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Progressive Disorders of the Central Nervous System (CNS-P)

Alzheimer's Disease

Description/Overview

Alzheimer's disease (AD) initially affects cognitive function & can be divided into 4 stages: preclinical, mild, moderate, & severe. In the preclinical stage, patients often demonstrate minimal cognitive impairment with memory loss usually being the first visible sign.

Physical Therapy Examination

General Considerations

  • Use alerting cues & simple commands if patient demonstrates signs of dementia

  • Provide reassurance & familiarity in place and activity selections

  • May need family member assistance

History (Refer to Tab 2)

  • May need to obtain history from a family member

Vital Signs

  • Assess BP, HR, RR, & body temperature

Tests and Measures

Aerobic Capacity/Endurance

Assessment

  • Assess BP, HR, & RR at rest & during & after activities

  • If possible, administer 2-minute walk test & Borg Rating of Perceived Exertion (Tab 2) to determine measured & perceived exertion

Potential findings

  • May have impaired responses to exercise due to deconditioning

Anthropometric Characteristics

Assessment

  • Assess weight, height, & BMI

Potential findings

  • Patients with AD may experience drastic weight changes (gains or losses) due to changes in eating behavior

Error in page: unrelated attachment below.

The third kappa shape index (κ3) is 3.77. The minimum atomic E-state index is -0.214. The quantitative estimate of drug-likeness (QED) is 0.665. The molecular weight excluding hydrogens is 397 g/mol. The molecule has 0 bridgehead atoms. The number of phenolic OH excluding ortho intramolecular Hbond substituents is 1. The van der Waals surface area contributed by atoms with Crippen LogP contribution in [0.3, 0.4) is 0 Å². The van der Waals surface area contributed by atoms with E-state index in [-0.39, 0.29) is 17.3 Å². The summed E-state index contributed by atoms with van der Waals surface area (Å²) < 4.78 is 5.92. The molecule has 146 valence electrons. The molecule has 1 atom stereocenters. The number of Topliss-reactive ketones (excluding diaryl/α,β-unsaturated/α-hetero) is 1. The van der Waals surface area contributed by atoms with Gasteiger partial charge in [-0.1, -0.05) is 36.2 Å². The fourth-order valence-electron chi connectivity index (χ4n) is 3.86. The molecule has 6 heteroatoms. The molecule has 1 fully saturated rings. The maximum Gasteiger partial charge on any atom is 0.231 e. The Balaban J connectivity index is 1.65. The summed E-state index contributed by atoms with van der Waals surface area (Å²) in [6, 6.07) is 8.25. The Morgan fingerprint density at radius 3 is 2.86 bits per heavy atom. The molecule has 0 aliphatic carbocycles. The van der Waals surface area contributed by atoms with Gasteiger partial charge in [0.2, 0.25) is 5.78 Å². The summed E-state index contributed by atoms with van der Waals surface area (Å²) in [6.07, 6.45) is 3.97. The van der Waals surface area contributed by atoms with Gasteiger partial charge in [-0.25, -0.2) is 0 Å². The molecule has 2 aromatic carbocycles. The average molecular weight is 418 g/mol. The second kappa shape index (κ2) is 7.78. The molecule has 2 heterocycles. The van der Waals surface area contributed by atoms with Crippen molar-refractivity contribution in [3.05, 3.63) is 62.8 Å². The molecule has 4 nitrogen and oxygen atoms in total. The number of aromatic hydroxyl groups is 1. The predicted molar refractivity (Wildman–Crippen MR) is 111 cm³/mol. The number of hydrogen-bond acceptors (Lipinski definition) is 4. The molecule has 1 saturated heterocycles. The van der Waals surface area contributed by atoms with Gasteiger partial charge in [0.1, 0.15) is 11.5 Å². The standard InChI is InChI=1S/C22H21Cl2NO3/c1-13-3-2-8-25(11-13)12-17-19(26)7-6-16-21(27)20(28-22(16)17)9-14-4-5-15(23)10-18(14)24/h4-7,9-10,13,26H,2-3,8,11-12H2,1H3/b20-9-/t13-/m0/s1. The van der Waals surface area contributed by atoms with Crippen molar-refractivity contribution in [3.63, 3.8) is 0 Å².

Arousal, Attention, and Cognition

Assessment

  • Administer Mini-Mental State Exam (Tab 2) to assess orientation, cognition, short- & long-term memory, & communication

Potential findings

  • Patients with AD may

    • Become easily confused & disoriented regarding date, time, & place

    • Exhibit "sundowning" behaviors (increased risks of wandering, agitation, & confusion in late afternoon)

    • Experience hallucinations, agitation or delusions (for instance, believing "someone is trying to poison me")

    • Exhibit personality changes such as violent outbursts

    • Exhibit sleep-wake cycle changes (often sleep during the day & stay awake at night)

    • Experience difficulties in judgment

    • Show an inability to follow directions

    • Have difficulty performing complex tasks such as balancing a checkbook

    • Experience short-term memory loss (for instance, misplacing objects & being unable to follow multistep instructions)

    • Have trouble communicating (often substitute simple words for more complex words; some patients with AD eventually become completely noncommunicative)

Circulation

Considerations

  • Most patients with AD are elderly & often have high blood pressure unrelated to the disease

Assessment - Assess for

  • BP, HR, & edema in supine, sitting, & standing

  • BP & HR at rest & during & after activities

Environment, Home, and Work Barriers

Considerations

  • Check environment, home, & work to prevent potential falls (Tab 2)

  • Patients with AD sometimes wander outside ...

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